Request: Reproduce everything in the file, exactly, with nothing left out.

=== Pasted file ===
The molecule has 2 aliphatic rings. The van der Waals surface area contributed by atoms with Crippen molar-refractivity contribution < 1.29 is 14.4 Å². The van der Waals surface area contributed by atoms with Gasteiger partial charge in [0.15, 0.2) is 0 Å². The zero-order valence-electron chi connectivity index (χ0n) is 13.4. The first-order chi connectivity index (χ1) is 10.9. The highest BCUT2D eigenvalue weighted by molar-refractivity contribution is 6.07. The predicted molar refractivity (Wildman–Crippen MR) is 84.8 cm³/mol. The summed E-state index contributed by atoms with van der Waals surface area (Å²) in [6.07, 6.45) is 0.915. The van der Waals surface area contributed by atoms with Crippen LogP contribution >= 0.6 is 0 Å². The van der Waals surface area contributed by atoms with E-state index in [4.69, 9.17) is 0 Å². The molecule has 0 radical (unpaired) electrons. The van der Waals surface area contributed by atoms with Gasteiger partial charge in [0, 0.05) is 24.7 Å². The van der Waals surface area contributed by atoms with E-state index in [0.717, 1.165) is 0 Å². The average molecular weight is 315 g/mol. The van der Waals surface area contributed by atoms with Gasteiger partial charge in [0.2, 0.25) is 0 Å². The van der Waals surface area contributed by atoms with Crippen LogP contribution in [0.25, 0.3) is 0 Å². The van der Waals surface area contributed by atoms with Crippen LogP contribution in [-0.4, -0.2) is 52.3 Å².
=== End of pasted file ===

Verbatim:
The molecule has 2 aliphatic rings. The van der Waals surface area contributed by atoms with Crippen molar-refractivity contribution < 1.29 is 14.4 Å². The van der Waals surface area contributed by atoms with Gasteiger partial charge in [0.15, 0.2) is 0 Å². The zero-order valence-electron chi connectivity index (χ0n) is 13.4. The first-order chi connectivity index (χ1) is 10.9. The highest BCUT2D eigenvalue weighted by molar-refractivity contribution is 6.07. The predicted molar refractivity (Wildman–Crippen MR) is 84.8 cm³/mol. The summed E-state index contributed by atoms with van der Waals surface area (Å²) in [6.07, 6.45) is 0.915. The van der Waals surface area contributed by atoms with Crippen LogP contribution >= 0.6 is 0 Å². The van der Waals surface area contributed by atoms with E-state index in [4.69, 9.17) is 0 Å². The molecule has 0 radical (unpaired) electrons. The van der Waals surface area contributed by atoms with Gasteiger partial charge in [0, 0.05) is 24.7 Å². The van der Waals surface area contributed by atoms with E-state index in [0.717, 1.165) is 0 Å². The average molecular weight is 315 g/mol. The van der Waals surface area contributed by atoms with Gasteiger partial charge in [0.2, 0.25) is 0 Å². The van der Waals surface area contributed by atoms with Crippen LogP contribution in [0.25, 0.3) is 0 Å². The van der Waals surface area contributed by atoms with Crippen LogP contribution in [-0.4, -0.2) is 52.3 Å².